The inclination of the correlation curve is greater for SILB than for RSLB, suggesting a higher sensitivity of absorbance measurements comparatively to acid value titration for the SILB.
Alternatively, the excitation/emission profile was investigated through the contour maps presented in Figures 4 and 5 for SILB and RSLB, respectively.
Similarly to that observed for SILB, it was possible to observe the appearance of emissions at -425 nm, directly associated with the degradation compounds.
From the emission/excitation contour maps, some candidate wavelengths were selected to monitor the oxidative process of SILB and RSLB, as presented in Figure 6.
Figure 7(a) shows the correlation of fluorescence intensity at 424 nm with acid values for RSLB and SILB, respectively.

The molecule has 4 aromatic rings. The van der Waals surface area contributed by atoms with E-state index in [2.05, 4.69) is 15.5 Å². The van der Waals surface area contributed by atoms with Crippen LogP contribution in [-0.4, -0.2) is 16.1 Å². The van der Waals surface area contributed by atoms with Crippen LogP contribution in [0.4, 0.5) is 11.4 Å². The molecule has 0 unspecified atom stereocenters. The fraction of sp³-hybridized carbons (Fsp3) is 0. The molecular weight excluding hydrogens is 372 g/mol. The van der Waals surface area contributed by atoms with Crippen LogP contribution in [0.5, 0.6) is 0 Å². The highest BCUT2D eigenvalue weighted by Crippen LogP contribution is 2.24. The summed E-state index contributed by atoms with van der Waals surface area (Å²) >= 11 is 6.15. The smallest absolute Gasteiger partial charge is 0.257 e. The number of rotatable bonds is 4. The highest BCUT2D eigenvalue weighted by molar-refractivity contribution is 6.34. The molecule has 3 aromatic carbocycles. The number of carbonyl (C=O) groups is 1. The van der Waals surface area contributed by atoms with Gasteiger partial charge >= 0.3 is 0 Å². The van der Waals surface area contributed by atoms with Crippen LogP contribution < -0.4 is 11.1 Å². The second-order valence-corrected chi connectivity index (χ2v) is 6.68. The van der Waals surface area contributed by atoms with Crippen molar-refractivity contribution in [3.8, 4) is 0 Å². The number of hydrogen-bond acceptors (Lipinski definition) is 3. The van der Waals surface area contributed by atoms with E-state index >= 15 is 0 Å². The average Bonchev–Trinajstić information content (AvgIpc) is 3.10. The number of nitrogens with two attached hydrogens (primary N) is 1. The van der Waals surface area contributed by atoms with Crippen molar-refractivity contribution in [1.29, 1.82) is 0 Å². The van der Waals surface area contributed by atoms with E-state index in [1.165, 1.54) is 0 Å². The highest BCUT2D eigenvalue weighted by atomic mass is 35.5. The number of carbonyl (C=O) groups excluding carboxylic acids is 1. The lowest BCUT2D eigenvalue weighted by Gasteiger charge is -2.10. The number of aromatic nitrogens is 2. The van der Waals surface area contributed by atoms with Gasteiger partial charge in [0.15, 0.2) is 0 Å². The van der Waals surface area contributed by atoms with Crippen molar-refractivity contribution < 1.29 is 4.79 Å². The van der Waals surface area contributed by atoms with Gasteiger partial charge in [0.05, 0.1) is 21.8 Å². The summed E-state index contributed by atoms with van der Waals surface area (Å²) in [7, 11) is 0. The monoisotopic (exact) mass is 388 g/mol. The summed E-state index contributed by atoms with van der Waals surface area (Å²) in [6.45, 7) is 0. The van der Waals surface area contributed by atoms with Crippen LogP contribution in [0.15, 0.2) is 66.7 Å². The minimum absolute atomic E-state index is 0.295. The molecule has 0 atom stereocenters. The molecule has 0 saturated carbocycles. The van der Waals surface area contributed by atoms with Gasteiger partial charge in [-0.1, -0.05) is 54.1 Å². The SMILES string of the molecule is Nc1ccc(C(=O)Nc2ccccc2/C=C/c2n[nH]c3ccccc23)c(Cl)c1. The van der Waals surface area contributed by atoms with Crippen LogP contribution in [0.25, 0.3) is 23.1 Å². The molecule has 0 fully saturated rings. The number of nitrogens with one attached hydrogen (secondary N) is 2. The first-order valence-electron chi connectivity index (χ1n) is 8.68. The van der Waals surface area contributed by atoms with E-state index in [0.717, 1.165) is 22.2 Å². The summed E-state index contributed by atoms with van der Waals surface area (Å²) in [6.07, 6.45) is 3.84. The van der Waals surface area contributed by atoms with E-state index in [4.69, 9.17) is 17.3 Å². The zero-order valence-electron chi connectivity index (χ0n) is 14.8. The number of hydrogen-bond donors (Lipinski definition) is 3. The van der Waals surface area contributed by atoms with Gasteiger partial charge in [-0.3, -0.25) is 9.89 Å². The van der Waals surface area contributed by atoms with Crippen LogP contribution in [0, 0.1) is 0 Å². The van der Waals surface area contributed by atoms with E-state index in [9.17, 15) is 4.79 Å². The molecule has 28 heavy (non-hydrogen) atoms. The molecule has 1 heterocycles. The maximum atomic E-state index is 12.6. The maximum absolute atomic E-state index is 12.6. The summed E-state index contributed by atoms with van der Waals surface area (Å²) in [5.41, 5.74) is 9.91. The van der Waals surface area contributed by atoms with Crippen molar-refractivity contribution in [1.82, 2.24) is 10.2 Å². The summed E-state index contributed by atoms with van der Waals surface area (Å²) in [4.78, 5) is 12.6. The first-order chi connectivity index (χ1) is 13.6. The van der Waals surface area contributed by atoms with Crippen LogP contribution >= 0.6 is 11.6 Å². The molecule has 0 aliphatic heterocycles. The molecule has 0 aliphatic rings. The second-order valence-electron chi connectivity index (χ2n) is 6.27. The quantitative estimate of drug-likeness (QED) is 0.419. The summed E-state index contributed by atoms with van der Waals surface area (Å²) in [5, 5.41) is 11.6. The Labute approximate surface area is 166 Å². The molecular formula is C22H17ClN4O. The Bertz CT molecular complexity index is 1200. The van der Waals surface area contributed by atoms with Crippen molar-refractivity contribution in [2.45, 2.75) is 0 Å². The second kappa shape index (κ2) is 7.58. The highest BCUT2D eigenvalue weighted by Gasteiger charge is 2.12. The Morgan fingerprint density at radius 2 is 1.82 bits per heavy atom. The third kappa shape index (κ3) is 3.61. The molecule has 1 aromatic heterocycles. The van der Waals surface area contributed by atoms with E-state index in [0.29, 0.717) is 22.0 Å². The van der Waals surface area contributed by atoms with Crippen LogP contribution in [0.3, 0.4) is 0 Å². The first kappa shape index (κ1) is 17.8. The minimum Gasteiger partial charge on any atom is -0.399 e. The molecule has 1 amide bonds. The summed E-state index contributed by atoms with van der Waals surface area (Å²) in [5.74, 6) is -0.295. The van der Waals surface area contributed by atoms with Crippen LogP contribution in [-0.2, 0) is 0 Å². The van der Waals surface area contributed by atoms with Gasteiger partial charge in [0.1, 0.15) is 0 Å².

The induction periods determined in this work for biodiesels from SILB and RSLB were (0.07 [+ or -] 0.01) h and (1.60 [+ or -] 0.10) h, respectively.
This work showed that the composition of fatty acids was feedstock dependent, with high content of unsaturated fatty acids, principally polyunsaturated in SILB. The high content of unsaturated fatty acids reflects in the transformations undergone by RSLB and SILB carbon chains accused by acid value analysis, UV absorption, and fluorescence analysis.
Alternatively, our results showed that molecular fluorescence spectroscopy can be used for monitoring the degradation stages of the RSLB and SILB according to the linear correlation between the emission at 424 nm and AV.
sativus L., resp.) and (a) acid value, (b) absorbance at 232 nm, and (c) absorbance at 270 nm for SILB and RSLB, respectively.